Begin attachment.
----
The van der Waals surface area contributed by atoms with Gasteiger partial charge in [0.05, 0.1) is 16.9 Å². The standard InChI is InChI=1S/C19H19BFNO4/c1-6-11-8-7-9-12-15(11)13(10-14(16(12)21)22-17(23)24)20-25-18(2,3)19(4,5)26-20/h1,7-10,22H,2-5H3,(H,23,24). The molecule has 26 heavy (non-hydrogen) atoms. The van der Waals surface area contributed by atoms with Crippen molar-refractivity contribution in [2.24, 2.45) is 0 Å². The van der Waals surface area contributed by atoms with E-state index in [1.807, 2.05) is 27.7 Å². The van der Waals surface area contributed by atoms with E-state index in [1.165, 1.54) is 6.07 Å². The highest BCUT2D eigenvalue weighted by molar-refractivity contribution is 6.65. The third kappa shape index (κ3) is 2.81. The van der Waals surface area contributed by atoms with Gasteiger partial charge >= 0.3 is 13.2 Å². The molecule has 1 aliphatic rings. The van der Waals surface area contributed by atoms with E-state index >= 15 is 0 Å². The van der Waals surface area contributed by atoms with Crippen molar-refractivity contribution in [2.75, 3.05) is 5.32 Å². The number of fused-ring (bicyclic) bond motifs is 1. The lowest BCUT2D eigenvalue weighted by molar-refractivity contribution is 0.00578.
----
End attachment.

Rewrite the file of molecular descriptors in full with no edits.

The van der Waals surface area contributed by atoms with Gasteiger partial charge in [0.05, 0.1) is 16.9 Å². The standard InChI is InChI=1S/C19H19BFNO4/c1-6-11-8-7-9-12-15(11)13(10-14(16(12)21)22-17(23)24)20-25-18(2,3)19(4,5)26-20/h1,7-10,22H,2-5H3,(H,23,24). The molecule has 26 heavy (non-hydrogen) atoms. The van der Waals surface area contributed by atoms with Crippen molar-refractivity contribution in [2.24, 2.45) is 0 Å². The van der Waals surface area contributed by atoms with E-state index in [1.807, 2.05) is 27.7 Å². The van der Waals surface area contributed by atoms with E-state index in [1.165, 1.54) is 6.07 Å². The highest BCUT2D eigenvalue weighted by molar-refractivity contribution is 6.65. The third kappa shape index (κ3) is 2.81. The van der Waals surface area contributed by atoms with Gasteiger partial charge >= 0.3 is 13.2 Å². The molecule has 1 aliphatic rings. The van der Waals surface area contributed by atoms with E-state index >= 15 is 0 Å². The van der Waals surface area contributed by atoms with Crippen molar-refractivity contribution in [2.75, 3.05) is 5.32 Å². The number of fused-ring (bicyclic) bond motifs is 1. The lowest BCUT2D eigenvalue weighted by molar-refractivity contribution is 0.00578.